Immersion in water during the first stage of labor may be appealing to some and may be associated with decreased pain or use of anesthesia and decreased duration of labor; however, there is no evidence that immersion in water during the first stage of labor otherwise improves perinatal outcomes. Immersion therapy during the first stage of labor should not prevent or inhibit other elements of care, including appropriate maternal and fetal monitoring.
In contrast, the safety and efficacy of immersion in water during the second stage of labor have not been established, and immersion in water during the second stage of labor has not been associated with maternal or fetal benefit. Given these facts and case reports of rare but serious adverse effects in the newborn, the practice of immersion in the second stage of labor (underwater delivery) should be considered an experimental procedure that only should be performed within the context of an appropriately designed clinical trial with informed consent.
Although not the focus of specific trials, facilities that plan to offer immersion in the first stage of labor need to establish rigorous protocols for candidate selection, maintenance and cleaning of tubs and immersion pools, infection control procedures, monitoring of mothers and fetuses at appropriate intervals while immersed, and protocols for moving women from tubs if urgent maternal or fetal concerns develop.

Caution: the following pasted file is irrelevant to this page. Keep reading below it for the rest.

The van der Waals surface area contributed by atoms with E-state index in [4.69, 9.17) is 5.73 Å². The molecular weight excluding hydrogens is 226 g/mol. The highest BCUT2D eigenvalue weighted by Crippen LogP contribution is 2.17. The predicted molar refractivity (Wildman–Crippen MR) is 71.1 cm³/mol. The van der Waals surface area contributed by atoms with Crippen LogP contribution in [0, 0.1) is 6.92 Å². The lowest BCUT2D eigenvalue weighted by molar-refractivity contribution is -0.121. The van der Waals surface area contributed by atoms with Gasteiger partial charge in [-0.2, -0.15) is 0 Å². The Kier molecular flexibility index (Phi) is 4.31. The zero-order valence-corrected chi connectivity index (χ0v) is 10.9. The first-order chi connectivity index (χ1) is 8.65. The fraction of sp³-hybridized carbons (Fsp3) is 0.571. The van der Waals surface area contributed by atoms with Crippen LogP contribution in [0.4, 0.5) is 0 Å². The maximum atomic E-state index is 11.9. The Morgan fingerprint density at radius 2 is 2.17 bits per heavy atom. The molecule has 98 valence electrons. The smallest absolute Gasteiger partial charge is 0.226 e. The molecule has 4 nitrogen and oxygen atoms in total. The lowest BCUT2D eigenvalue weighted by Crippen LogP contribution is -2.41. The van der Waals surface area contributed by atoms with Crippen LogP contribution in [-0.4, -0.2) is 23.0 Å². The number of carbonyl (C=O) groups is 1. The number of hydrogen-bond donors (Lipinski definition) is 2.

The Skeptical OB, Amy Tuteur, has stronger opinions. She considers water birth tantamount to delivering in a toilet. The water in the birthing tub will unavoidably become contaminated with skin and fecal bacteria. In fact, it is even worse than the water in a toilet because the warm environment promotes bacterial growth. The number of reported complications continues to rise; even deaths have occurred. The idea that the “diving reflex” will prevent babies from inhaling the water has been refuted. In compromised infants, the diving reflex is over-ridden and we know they can inhale thick meconium (essentially prenatal feces) in utero. Would you want to risk your baby inhaling toilet water?
Laboring in water offers minimal benefits if any, and delivering in water offers only risks without benefits. Patients who understand the science may still want to try it for their own personal fuzzy reasons, and I support patient autonomy as long as patients can give truly informed consent; but I suspect that most women who choose water birth are not adequately informed about the scientific evidence (or rather the lack thereof). And I wonder about the ethics. Mothers may have the right to reject science and believe that “The women…speak more than any scientific article or paper…,” but do they have the right to risk the health of their helpless infants?